Insight is the nub of greatness in the Pandaverse. The ability to see a situation in a new or counter-intuitive way, to train people with an appreciation of who they are rather than what you would like them to become, can brings about greater leverage than years of narrow training in a discipline. Like most morals this one has some truth to it, but it’s a very modern conceit, very Freakonomics logic that perhaps doesn’t apply in the realm of precise hand-to-hand combat (or even more broadly?).

Despite roomie’s great points, I think I’ve successfully justified enjoying Kung-Fu Panda. I certainly wouldn’t argue that it was a cinematic achievement of any sort, though. Kung-Fu Panda was a wholly enjoyable computer animated martial arts flick for kids and immature adults like myself. Wall-E, in it’s renewal of silent film for our times, was an impressive achievement. The range of emotion displayed by basically voiceless robots in the first forty minutes of the movie is absolutely breathtaking.

Not to denigrate the success of Wall-E, but an achievement of cinematography wrapped in a polemic wrapped in a wrapped in a cop-out ending needs to be considered for it’s content too.

Wall-E, for those of you who don’t know, is a tireless little robot of a model intended to clean up the Earth after we lazy humans laid waste to it and fled into space to live lives of slovenly luxury waited on hand and foot by robots. Over the years Wall-E developed personality in addition to diligence and now combs the land for memorabilia of humanity that he finds interesting in his extremely cute way.

Over those same years Humans have grown even more lazy and even more fat. In contradistinction to the Pandaverse, Wall-E portrays the obese remnant of humanity as incapable of fending for themselves, let alone fighting off Kung-Fu tigers, slurpy slurping babies in the form of atrophied adults, full-body pajamas and all. Only once they learn to act independently of their robot babysitters/overlords can humanity re-establish itself on a renewed Earth.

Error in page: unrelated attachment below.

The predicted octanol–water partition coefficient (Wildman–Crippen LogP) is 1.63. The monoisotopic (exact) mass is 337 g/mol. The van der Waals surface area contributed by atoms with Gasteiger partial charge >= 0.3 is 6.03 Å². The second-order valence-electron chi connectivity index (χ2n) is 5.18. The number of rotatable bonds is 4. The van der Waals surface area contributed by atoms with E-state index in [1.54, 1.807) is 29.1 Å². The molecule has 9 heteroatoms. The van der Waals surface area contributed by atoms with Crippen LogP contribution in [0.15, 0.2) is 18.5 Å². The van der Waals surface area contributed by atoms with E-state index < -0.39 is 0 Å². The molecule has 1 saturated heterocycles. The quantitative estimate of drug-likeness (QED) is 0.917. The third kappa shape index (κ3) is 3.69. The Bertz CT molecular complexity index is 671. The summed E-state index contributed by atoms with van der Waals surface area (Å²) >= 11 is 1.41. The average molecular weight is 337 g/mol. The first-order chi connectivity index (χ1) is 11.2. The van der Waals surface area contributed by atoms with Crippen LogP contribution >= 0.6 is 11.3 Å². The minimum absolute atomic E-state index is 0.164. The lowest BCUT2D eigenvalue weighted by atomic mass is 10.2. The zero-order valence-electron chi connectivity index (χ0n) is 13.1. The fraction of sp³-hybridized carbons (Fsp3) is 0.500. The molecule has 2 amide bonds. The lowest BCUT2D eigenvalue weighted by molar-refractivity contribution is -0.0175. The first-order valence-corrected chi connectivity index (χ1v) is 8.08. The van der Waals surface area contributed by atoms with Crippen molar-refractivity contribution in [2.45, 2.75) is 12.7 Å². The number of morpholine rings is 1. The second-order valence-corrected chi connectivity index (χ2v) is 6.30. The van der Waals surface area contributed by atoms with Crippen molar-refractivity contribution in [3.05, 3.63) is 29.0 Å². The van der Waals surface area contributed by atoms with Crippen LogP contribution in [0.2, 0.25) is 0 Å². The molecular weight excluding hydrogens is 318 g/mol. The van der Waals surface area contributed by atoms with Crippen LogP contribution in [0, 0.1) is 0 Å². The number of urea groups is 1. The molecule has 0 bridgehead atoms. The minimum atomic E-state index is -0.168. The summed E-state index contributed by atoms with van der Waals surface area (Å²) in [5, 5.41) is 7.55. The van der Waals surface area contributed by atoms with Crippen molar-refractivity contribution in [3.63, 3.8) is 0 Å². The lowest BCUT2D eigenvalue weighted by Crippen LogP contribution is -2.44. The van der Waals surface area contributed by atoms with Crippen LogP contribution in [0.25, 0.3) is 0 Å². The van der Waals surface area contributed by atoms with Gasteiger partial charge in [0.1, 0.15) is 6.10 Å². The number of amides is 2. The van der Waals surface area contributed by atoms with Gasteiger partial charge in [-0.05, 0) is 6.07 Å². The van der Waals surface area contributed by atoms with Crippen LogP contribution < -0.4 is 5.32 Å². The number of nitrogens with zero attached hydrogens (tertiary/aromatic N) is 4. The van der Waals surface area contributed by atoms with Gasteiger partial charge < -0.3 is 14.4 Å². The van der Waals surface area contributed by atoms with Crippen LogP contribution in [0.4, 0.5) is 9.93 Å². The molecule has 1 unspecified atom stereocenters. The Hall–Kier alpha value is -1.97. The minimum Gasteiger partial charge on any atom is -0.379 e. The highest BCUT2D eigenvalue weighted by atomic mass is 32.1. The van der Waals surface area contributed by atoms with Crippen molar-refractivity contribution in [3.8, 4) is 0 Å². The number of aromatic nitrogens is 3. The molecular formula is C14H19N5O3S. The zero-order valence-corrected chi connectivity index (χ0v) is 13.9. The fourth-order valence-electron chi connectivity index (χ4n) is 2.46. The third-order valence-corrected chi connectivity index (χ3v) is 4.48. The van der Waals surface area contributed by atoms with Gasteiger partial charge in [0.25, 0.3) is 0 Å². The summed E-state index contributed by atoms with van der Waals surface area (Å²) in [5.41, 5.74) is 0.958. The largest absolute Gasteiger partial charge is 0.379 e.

Laziness and apathy are the core evils of a film that doesn’t go light on the preaching, and as evils go these are pretty trite ones at that. The transparent preachiness of the tale and Pixar’s trade of a happy-ending for a G-rating are probably the greatest failures of Wall-E. It is interesting to notice, however, that it takes a robot of human construction endowed with a human personality by rummaging through human waste and uncovering the gems of human ingenuity and creativity to free humanity of its self-imposed bondage and sloth.

In Wall-E-Land, unlike Pandaverse, problems are not solvable by fate or chance or even particular insight. They are solved by the hard work, the development of a sense of duty and self over long period of exploration, and by the persistence of the few who labor to achieve something meaningful (Wall-E and EVE working to return humanity to Earth in this case).

OK, so from a philosophical perspective both movies are pretty weak. If they are at war over the soul of modernity it’s a pretty paltry war. What’s interesting, though, is that both films are ostensibly for kids and neither film shies from preaching. Makes me pine for the bikini clad Disney girls of yore, when at the least a young boy could be easily distracted from any moralizing in his media.